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Russia’s Says NGOs in Central Asia ‘Have Stepped Up Anti-Russian Activities’


Moscow (28/2).      

Russian Defense Minister Sergei Shoigu said that non-governmental organizations in Central Asia have stepped up their anti-Russian activities amid the ongoing invasion of Ukraine by the Russian army. Shoigu said this at the board of the Russian Ministry of Defense on February 27.

According to him, there are more than 100 “large pro-Western non-governmental organisations” operating in Central Asia, which have more than 16,000 representative offices and branches.

“Against the backdrop of the special military operation, these NGOs have significantly increased their anti-Russian activities in order to reduce military-technical, economic and cultural cooperation between the Central Asian states and Russia. We are taking preventive measures,” Shoigu said, but did not say what measures are being taken.

In addition, the head of the Ministry of Defense added that this year in Central Asia, the main efforts will be aimed at resolving crisis situations in the countries of the region and participating in seven exercises in the territories of Kazakhstan, Kyrgyzstan and Tajikistan. “The result of the training of the troops will be the training of the CSTO Collective Rapid Reaction Forces “Interaction-2024″, in which military contingents of five states will take part,” he said.

In Russia, the so-called “foreign agents” law has been in force for more than 10 years. The law allowed the Russian Ministry of Justice to designate NGOs as “foreign agents” if they received funding from abroad and, in their opinion, engaged in political activities. Since the criteria by which political activity is defined are not clearly defined in the law, the document allowed the Russian authorities to prosecute organizations working in the fields of education, culture, health, ecology and human rights. As a result, many NGOs in Russia have been closed down or their activities have been severely restricted.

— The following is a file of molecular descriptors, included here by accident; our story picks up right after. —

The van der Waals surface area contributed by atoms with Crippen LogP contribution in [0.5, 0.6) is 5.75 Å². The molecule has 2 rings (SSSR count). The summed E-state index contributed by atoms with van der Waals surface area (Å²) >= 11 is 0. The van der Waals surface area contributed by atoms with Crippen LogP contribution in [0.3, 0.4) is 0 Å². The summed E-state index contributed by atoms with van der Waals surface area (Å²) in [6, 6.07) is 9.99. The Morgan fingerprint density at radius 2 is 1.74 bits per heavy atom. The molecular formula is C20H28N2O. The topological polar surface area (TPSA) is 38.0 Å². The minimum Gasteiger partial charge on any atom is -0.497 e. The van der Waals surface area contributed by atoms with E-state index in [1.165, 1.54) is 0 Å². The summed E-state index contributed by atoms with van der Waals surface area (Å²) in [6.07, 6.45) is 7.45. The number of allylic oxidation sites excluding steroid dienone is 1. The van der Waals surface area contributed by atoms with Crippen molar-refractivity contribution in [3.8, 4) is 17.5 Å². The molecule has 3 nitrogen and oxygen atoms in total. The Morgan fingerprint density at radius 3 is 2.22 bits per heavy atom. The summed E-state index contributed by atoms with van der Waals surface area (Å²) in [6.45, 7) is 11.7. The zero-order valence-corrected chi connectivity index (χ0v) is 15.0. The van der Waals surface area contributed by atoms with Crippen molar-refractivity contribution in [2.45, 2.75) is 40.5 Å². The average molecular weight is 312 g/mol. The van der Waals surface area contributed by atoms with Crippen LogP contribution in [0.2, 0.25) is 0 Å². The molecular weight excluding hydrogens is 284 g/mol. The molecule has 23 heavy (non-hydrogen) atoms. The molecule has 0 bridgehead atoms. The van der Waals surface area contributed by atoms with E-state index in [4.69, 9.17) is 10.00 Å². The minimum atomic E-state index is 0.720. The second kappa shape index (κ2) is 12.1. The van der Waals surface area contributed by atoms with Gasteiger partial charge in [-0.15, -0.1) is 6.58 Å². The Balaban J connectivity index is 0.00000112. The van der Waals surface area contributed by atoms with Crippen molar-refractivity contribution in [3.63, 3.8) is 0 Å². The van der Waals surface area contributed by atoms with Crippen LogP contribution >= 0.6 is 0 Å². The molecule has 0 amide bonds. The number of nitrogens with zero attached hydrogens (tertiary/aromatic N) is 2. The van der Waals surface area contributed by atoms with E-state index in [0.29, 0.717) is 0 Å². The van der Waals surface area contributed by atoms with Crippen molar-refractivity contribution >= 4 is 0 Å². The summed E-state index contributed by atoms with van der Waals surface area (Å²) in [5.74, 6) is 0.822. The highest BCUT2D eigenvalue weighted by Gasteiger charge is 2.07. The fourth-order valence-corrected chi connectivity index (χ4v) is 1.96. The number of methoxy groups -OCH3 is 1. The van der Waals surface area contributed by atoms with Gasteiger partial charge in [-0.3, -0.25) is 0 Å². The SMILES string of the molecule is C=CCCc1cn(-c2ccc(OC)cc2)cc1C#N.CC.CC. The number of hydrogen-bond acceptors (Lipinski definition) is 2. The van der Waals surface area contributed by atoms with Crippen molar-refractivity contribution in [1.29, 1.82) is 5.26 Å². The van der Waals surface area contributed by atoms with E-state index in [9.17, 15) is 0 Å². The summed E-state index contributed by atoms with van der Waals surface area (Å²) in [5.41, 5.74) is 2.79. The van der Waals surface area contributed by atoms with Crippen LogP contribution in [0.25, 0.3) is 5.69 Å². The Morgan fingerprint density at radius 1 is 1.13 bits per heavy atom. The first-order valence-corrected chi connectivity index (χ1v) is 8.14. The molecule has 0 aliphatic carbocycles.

Russia views Central Asia as its traditional zone of influence. Five countries in the region were part of the Soviet Union. A number of experts believe that Russia’s military invasion of Ukraine has weakened Moscow’s influence in Central Asia, where China, Western countries and other players are seeking to strengthen their presence.

The second topic of discussion at the meeting of the Board was the implementation of the Action Plan of the Eastern Military District.

“Washington continues to use the growing tensions on the Korean Peninsula and in the area of the island of Taiwan as a pretext for expanding the presence of groups of troops in the western part of the Pacific Ocean. This year, the scope of joint exercises of the United States and its allies is expected to increase due to the military potential of NATO member countries,” the head of the Russian military department said.

In order to strengthen the military security of the eastern borders of the Russian Federation, measures are being taken to build up the combat capabilities of the Eastern Military District.

As part of the state defense order in 2024, it is planned to supply more than 200 units of modern and modernized equipment, including the Tornado-S MLRS, Tor-M2 anti-aircraft missile systems and Typhoon armoured combat vehicles.

The main efforts will be focused on the training of reserve battalions, as well as the training of junior specialists and operators of unmanned aerial vehicles.

Also, the troops of the district will take part in four joint international exercises, where the armed forces of Mongolia, India, Laos and Vietnam will be involved.

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